Pride and Prejudice and a few mosquitoes play in a romantic setting - Baltimore Post-ExaminerBaltimore Post-Examiner

Pride and Prejudice and a few mosquitoes play in a romantic setting

(Blythe Coons, Kathryn Elizabeth Kelly, Lizzi Albert, Jana Stambaugh and Rachael Jacobs in Pride and Prejudice.)

Chesapeake Shakespeare Company has given up the summer to romance with its current productions running in repertory, Shakespeare’s immortal “Romeo and Juliet” and an adaption of Jane Austen’s beloved “Pride and Prejudice” by playwright Christina Calvit.

Add in the glint of twinkling stars from the performance space – the Ruins in Ellicott City, in Patapasco Female Institute Historic Park – and you have the makings for romance. (And yes, they do award a “cutest couple” moniker during intermission.) Minus the mosquitoes, of course.

Calvit undertook no small feat by adapting such a favorite, and a tale also notable for its 300 minute mini-series produced by the BBC.  To take such an intricate novel and try to reduce it and present it in a format suitable for the stage is a most ambitious undertaking. Hollywood has churned out movies far shorter than the BBC version, but they had the advantage of both omitting big chunks of material as well as the more visual storytelling that the silver screen affords.

Adam Sheaffer, Blythe Coons, Heather Howard, Susan S. Porter, Lindsey Mitchell, Greg Burgess, Robby Rose and Julian Elijah Martinez in Pride and Prejudice.

Calvit stayed remarkably true to the novel, but the result was something of a mismatched hodge podge in the first half of the play, which at times itself made the production on par with community theatre and not up to professional standards.

Scenes sped by most expeditiously, many without much or any of the dramatic tension that makes a play a story that must be told in the theater. Rather the scenes included either solely to advance the greater plot or simply because they occurred in the book.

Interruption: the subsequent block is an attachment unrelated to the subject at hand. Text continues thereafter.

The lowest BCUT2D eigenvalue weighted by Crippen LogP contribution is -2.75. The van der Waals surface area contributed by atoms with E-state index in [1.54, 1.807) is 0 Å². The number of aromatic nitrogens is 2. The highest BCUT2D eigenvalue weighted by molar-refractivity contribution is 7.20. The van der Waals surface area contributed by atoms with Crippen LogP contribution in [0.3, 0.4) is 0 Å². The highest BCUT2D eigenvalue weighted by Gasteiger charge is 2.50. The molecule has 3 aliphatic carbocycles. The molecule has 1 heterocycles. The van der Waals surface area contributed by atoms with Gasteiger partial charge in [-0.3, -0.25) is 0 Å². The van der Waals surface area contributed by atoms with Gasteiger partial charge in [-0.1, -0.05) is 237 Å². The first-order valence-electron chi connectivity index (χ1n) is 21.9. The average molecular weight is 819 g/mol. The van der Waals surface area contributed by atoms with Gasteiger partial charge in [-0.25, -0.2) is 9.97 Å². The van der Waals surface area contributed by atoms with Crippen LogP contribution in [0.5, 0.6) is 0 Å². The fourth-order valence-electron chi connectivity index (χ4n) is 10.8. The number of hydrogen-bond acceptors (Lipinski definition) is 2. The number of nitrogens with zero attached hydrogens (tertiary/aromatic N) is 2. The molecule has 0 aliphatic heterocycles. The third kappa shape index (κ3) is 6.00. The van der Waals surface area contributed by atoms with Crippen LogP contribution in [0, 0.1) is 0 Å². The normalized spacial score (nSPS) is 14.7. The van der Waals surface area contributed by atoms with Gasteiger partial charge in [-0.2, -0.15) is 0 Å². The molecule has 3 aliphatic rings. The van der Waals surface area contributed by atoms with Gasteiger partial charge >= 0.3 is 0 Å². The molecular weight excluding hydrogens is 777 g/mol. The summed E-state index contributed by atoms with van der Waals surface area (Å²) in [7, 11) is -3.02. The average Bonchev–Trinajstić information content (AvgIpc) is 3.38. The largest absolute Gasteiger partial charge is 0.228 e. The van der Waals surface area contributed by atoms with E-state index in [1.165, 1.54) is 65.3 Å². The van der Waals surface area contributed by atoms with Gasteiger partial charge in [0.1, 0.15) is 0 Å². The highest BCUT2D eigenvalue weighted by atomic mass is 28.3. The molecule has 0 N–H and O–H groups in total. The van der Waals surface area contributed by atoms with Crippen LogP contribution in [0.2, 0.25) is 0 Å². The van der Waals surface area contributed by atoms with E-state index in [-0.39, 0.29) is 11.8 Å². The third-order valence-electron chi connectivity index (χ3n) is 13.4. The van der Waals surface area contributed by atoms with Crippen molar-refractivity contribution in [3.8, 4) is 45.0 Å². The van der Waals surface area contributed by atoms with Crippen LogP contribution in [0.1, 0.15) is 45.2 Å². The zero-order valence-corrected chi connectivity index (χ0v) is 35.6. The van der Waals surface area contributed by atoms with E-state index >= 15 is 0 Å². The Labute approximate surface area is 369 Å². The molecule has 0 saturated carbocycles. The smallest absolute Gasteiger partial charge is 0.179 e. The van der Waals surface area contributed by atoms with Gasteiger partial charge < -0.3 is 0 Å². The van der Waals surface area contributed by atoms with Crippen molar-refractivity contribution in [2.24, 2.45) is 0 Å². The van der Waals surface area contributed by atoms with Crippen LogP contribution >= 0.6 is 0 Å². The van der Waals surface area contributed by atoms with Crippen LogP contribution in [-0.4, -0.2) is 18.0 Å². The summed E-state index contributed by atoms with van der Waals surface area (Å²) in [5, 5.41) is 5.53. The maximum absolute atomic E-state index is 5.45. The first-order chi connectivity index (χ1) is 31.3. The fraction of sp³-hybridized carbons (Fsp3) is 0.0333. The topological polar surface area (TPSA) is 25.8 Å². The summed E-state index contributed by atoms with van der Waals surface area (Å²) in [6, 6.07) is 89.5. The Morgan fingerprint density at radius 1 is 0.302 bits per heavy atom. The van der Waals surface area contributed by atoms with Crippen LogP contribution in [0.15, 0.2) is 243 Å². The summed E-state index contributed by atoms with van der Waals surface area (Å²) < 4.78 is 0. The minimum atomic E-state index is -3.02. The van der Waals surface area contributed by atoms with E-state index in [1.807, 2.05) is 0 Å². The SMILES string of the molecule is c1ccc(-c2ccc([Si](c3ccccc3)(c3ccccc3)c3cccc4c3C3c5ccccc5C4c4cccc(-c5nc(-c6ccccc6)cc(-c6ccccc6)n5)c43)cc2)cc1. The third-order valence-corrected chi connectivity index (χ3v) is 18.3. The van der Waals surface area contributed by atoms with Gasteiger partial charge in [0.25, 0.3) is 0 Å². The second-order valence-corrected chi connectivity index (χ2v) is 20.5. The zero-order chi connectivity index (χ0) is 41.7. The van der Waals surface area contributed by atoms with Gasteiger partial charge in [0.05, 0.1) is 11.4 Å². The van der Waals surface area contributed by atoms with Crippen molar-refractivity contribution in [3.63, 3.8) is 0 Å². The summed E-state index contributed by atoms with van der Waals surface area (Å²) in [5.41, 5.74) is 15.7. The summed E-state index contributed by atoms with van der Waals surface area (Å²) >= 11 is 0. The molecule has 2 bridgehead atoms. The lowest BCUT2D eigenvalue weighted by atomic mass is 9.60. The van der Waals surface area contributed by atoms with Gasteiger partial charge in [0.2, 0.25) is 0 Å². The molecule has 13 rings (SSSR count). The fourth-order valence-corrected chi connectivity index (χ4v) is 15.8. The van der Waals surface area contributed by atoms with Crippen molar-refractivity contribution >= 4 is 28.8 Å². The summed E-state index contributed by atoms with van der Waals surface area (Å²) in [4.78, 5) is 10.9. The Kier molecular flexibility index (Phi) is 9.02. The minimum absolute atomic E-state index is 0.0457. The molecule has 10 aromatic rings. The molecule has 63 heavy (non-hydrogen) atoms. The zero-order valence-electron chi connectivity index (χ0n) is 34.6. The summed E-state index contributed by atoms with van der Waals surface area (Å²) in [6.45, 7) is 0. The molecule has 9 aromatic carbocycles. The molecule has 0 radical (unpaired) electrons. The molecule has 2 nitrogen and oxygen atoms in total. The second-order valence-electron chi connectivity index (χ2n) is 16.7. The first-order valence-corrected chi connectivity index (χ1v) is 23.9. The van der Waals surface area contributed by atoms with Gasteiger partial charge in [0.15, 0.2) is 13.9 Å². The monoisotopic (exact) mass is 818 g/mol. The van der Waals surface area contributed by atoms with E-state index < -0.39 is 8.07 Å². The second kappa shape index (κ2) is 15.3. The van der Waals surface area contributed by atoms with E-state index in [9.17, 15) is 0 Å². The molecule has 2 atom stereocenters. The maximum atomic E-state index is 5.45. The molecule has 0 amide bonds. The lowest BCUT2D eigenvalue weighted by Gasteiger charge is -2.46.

The disappointment of the first act was surprisingly cured during the second, and what the first act lacked, the second more than compensated, being a much more fast-paced and cohesive narrative.

A few stand-out performances stood out from the cast as well. (Full disclosure: Baltimore Post-Examiner’s More than 140 Characters’ blogger Jana Stambaugh played Kitty Bennett, and was admirably whiny as the annoying younger sister.)  Blythe Coons gave a strong performance as Lizzie Bennett, capturing the wit and passion of Austen’s heroine perfectly.

Julian Elijah Martinez’s Mr. Wickham unfortunately failed to capture the charm and charisma of his character, leaving one to speculate if he was ever a real romantic foe to Mr. Darcy (played by Adam Sheaffer.)

But Jose Guzman stole the show as the excessively ingratiating Mr. Collins. Mr. Collins is frequently cast as a portly character, as unaware as he is dull. However, Guzman’s Collins – not portly at all, by the way – had an ironic depth and self-awareness that brought an extra layer of meaning to the words and actions of one of the literary world’s biggest embodiments of a suck-up.

Blythe Coons as Lizzy and Adam Sheaffer as Mr. Darcy in Pride and Prejudice.

Outdoor theater is never simply about the show, though, it’s about the experience. Chesapeake is committed to helping their patrons enjoy their nights out, providing live entertainment such as musicians, spoken word poets, costume booths, period games and dances, and stage combat demonstrations prior to the start of the show. Gates open 90 minutes before the show to allow time for picnicking, and Chesapeake is kind enough to provide a free bottle of water for the audience as well.

Again, “Pride and Prejudice” was an ambitious undertaking and not one without its flaws. However, at the end of the night, it’s a fun production of an old favorite. Just remember: a single man with a fortune may be in want of a wife, but you will definitely be in want of a little bug spray for the great outdoors.

“Pride and Prejudice” is playing at Patapasco Female Institute Historic Park in Ellicott City through July 29 in repertory. Performances are 8 p.m. Thursday to Saturday and 6 p.m. Sunday. $15-$36. 410.313.8661.


About the author

Stephanie Taylor

Stephanie Taylor moved to the Washington/Baltimore area straight out of journalism school more than a decade ago. Originally drawn to the bright lights and murky glamor of politics, she quickly discovered she'd rather be writing about stage lights. Theater became her first and most beloved beat. Throughout her career, she's covered everything from international affairs to pop culture for outlets such as The Washington Times, the Online NewsHour with Jim Lehrer, the Scotsman.com, the DCist, the LAist, and more. Contact the author.
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